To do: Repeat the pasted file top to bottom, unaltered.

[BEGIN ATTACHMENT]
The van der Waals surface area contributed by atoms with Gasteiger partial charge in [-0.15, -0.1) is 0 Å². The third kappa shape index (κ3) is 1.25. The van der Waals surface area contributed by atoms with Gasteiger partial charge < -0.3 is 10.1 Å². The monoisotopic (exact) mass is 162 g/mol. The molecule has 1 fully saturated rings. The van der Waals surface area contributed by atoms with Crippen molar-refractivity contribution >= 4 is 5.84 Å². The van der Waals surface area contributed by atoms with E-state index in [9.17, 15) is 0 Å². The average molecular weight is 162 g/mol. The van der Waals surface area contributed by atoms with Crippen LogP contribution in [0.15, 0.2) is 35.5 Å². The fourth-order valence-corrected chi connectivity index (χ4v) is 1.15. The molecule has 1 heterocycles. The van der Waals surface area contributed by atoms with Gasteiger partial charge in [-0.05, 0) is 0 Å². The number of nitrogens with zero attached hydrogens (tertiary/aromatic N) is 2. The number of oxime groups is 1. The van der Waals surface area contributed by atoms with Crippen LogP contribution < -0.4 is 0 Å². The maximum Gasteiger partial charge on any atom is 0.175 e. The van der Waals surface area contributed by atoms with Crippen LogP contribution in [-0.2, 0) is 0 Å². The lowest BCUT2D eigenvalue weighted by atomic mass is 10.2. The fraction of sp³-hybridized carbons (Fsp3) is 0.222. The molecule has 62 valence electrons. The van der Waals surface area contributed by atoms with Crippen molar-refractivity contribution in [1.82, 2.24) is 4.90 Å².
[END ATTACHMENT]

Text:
The van der Waals surface area contributed by atoms with Gasteiger partial charge in [-0.15, -0.1) is 0 Å². The third kappa shape index (κ3) is 1.25. The van der Waals surface area contributed by atoms with Gasteiger partial charge < -0.3 is 10.1 Å². The monoisotopic (exact) mass is 162 g/mol. The molecule has 1 fully saturated rings. The van der Waals surface area contributed by atoms with Crippen molar-refractivity contribution >= 4 is 5.84 Å². The van der Waals surface area contributed by atoms with E-state index in [9.17, 15) is 0 Å². The average molecular weight is 162 g/mol. The van der Waals surface area contributed by atoms with Crippen LogP contribution in [0.15, 0.2) is 35.5 Å². The fourth-order valence-corrected chi connectivity index (χ4v) is 1.15. The molecule has 1 heterocycles. The van der Waals surface area contributed by atoms with Gasteiger partial charge in [-0.05, 0) is 0 Å². The number of nitrogens with zero attached hydrogens (tertiary/aromatic N) is 2. The number of oxime groups is 1. The van der Waals surface area contributed by atoms with Crippen LogP contribution < -0.4 is 0 Å². The maximum Gasteiger partial charge on any atom is 0.175 e. The van der Waals surface area contributed by atoms with Crippen LogP contribution in [-0.2, 0) is 0 Å². The lowest BCUT2D eigenvalue weighted by atomic mass is 10.2. The fraction of sp³-hybridized carbons (Fsp3) is 0.222. The molecule has 62 valence electrons. The van der Waals surface area contributed by atoms with Crippen molar-refractivity contribution in [1.82, 2.24) is 4.90 Å².